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Some momentous developments

A report came out recently suggesting that there is a large variability in the levels of antibodies to COVID-19 and that they tend to disappear in a matter of days and weeks. This has been reported in this preprint and that preprint so it has not gone through all checks. But it agrees with some other evidence, discussed here, that patients can indeed get the virus twice. There are now more studies pointing in that direction, and indeed, the similarity of SARS-CoV-2 virus to other coronaviruses would suggest that the immunity might not be long-lasting.

If this is true, it has some very serious consequences. It would mean that the whole idea of “herd immunity” is not valid in the long run. It would mean a collapse of the Swedish strategy which also – despite all contradictions – appears to be the British way of dealing with the virus. If indeed SARS-CoV-2 is more similar to a common cold than to flu, we do indeed need to learn to live with the virus for a long time.

On the positive side, a serology study which looked at both exposed and unexposed individuals found a large variety of immunological responses. If I understand this study correctly (and I am not an expert in immunology), many individuals who have never been exposed to SARS-CoV-2 are showing an immunological response. In fact, they claim 81% do.

Again, if this is true, it suggests three things. Firstly, the tests are likely to show a lot of false positives. In other words, if somebody is tested and gets a positive result, it does not mean this person was exposed to SARS-CoV-2.

Secondly, and related to my point about the short-lasting immunity, even if a person was indeed infected, there is no guarantee they are immune. Thus, any idea of “immunity passports” is irrelevant.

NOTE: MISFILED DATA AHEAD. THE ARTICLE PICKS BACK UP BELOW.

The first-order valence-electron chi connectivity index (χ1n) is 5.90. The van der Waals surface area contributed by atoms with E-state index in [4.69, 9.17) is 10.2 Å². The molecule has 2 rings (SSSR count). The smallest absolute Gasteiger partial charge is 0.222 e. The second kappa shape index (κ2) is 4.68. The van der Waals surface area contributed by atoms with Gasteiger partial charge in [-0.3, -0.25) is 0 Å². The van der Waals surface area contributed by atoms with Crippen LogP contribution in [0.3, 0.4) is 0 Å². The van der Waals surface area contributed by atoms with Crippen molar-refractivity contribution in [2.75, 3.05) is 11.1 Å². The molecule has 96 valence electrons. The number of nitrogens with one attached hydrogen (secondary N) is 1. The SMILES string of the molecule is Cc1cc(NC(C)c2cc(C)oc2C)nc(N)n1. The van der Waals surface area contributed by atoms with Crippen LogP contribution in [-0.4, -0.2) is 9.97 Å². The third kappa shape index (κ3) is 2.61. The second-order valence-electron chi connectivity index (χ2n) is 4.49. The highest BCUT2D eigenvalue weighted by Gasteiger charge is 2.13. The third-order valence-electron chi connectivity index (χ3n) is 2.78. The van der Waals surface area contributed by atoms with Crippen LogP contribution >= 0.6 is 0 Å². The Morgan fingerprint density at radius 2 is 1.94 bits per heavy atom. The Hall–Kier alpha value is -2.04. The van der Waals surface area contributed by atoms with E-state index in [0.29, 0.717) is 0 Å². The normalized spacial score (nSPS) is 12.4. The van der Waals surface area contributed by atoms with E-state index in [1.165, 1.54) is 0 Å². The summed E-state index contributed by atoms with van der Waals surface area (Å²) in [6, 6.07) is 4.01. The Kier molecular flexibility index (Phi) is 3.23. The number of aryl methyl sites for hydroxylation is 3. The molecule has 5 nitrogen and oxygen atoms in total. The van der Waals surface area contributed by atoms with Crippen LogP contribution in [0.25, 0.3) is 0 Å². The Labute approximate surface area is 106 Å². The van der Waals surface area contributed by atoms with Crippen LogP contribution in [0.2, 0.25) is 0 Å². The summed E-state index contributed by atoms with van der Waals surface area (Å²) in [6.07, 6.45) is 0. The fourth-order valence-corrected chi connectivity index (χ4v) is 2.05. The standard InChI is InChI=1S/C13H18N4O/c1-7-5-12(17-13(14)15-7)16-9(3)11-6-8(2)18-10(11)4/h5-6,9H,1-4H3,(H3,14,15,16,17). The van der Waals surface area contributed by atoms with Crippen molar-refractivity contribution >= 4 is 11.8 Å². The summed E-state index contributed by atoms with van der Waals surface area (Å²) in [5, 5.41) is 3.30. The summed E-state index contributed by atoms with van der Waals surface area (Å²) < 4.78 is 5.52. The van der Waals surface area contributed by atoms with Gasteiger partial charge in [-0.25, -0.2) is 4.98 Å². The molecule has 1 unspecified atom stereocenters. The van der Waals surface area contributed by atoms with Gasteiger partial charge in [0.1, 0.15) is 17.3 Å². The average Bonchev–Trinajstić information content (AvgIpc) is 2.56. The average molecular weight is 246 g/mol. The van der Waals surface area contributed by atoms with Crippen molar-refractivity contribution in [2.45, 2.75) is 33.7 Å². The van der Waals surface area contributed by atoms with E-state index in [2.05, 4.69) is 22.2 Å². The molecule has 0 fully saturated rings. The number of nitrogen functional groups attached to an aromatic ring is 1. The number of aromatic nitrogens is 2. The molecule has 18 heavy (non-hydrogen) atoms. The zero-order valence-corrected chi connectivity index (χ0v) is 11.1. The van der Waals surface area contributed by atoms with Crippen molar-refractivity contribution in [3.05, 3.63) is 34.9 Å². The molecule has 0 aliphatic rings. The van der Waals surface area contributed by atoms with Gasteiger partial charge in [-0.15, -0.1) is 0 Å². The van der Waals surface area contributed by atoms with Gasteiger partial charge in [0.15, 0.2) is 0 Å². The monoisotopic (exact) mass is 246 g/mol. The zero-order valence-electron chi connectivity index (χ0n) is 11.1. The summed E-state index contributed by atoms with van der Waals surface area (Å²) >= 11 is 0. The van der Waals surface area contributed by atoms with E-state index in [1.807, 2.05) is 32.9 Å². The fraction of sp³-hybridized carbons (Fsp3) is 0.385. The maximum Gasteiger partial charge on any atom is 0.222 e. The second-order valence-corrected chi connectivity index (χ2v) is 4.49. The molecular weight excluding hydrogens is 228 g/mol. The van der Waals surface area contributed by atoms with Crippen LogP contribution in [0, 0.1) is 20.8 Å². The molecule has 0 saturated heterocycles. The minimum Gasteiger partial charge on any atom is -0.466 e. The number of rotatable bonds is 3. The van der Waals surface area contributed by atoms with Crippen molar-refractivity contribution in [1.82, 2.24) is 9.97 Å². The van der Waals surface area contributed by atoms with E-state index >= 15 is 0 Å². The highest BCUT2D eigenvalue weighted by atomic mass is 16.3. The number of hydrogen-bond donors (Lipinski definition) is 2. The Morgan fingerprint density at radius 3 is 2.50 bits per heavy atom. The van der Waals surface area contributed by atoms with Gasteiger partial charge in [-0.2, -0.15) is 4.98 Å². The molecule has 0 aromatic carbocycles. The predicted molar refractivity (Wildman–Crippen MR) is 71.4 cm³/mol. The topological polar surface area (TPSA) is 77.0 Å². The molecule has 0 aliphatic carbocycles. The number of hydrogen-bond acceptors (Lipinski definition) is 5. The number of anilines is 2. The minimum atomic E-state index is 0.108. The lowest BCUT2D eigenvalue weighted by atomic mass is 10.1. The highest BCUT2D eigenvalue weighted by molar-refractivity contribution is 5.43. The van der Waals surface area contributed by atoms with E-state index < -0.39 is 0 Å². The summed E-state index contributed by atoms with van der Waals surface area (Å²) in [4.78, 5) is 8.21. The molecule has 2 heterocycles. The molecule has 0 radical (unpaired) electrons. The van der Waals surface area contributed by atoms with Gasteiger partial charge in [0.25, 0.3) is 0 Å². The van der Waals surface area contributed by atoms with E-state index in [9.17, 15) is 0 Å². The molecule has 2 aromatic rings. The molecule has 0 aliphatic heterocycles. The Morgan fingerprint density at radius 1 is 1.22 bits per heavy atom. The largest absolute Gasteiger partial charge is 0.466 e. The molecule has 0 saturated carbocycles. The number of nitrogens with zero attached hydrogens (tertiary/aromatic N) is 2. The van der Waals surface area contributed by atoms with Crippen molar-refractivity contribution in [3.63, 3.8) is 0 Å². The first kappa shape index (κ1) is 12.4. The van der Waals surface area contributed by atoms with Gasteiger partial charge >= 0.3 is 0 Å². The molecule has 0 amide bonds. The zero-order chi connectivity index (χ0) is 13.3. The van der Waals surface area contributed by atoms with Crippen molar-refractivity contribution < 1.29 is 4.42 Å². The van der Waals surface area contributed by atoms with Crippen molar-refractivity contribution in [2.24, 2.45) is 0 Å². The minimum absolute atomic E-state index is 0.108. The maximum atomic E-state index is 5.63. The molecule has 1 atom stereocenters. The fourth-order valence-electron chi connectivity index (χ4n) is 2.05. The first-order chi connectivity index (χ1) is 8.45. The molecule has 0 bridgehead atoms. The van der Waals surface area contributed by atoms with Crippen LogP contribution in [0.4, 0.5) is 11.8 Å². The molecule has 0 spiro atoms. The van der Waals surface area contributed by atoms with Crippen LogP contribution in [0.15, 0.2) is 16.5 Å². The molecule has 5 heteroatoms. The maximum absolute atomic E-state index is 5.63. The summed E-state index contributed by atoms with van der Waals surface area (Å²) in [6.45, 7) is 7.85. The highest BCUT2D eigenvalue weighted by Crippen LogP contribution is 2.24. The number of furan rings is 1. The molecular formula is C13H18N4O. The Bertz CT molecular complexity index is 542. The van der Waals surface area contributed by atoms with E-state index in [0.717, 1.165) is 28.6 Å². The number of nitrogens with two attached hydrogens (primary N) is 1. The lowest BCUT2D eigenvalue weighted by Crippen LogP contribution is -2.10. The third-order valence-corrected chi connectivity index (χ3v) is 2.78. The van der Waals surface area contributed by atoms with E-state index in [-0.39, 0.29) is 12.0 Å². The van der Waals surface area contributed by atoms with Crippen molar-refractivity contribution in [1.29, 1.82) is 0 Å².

But thirdly, perhaps there is actually a high – although not as high as 80% – the general level of resistance to the virus. Perhaps the epidemic will indeed slow down soon and the virus will become a nuisance (like a common cold) rather than a deadly enemy.

In the light of these findings, I marvel about the complexity of creation – and about the peculiar beauty of viruses and the ways our bodies deal with them.

But also a word of warning. As I said in my article in The Conversation about the herd immunity, politicians often get fixated onto simple concepts – like “herd immunity” – which are in fact not simple at all.

24 weeks

I have been reminiscing about the pandemic today and looking at the calendar. Just over 24 weeks ago (31st January), the first UK case was detected, followed 4 weeks later by the first COVID-19 case in Scotland (1st March) – 20 weeks tomorrow.

My thoughts were drawn to this early days by the article in Financial Times, titled Inside Westminster’s coronavirus blame game, published on 16th June. It is a very interesting piece, not only from the political of view, but also because it discusses in great detail the thinking behind the decisions taken at that time. It talks primarily about the critical week of 16-23rd March, just before the lockdown, but when the UK government was apparently abandoning all testing and appearing to do very little.

But things were already getting out of the government hands. My last day an the uni was 10th March, as I was working at home on the 11th and attended a conference in Edinburgh on the 12th. University closed down on the 16th and the full lockdown started on the 23rd. There were nearly 13 thousand cases reported in the UK by then. Nearly 300 thousand have been reported since.

I noted that my first blog on coronavirus appeared on 12th March and included these lines: